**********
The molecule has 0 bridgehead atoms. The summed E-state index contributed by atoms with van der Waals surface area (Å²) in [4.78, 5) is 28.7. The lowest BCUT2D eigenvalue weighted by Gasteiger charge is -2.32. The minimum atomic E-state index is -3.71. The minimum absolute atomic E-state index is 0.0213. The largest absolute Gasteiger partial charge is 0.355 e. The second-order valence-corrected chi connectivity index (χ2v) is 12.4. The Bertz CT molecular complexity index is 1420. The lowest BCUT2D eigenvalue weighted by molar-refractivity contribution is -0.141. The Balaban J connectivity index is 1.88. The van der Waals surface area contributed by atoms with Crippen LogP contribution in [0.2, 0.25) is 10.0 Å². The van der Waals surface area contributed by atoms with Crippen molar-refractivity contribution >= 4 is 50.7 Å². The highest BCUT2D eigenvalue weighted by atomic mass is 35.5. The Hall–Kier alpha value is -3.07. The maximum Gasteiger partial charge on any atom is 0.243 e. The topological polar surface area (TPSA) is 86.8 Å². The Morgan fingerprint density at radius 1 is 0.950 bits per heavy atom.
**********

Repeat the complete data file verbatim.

The molecule has 0 bridgehead atoms. The summed E-state index contributed by atoms with van der Waals surface area (Å²) in [4.78, 5) is 28.7. The lowest BCUT2D eigenvalue weighted by Gasteiger charge is -2.32. The minimum atomic E-state index is -3.71. The minimum absolute atomic E-state index is 0.0213. The largest absolute Gasteiger partial charge is 0.355 e. The second-order valence-corrected chi connectivity index (χ2v) is 12.4. The Bertz CT molecular complexity index is 1420. The lowest BCUT2D eigenvalue weighted by molar-refractivity contribution is -0.141. The Balaban J connectivity index is 1.88. The van der Waals surface area contributed by atoms with Crippen LogP contribution in [0.2, 0.25) is 10.0 Å². The van der Waals surface area contributed by atoms with Crippen molar-refractivity contribution >= 4 is 50.7 Å². The highest BCUT2D eigenvalue weighted by atomic mass is 35.5. The Hall–Kier alpha value is -3.07. The maximum Gasteiger partial charge on any atom is 0.243 e. The topological polar surface area (TPSA) is 86.8 Å². The Morgan fingerprint density at radius 1 is 0.950 bits per heavy atom.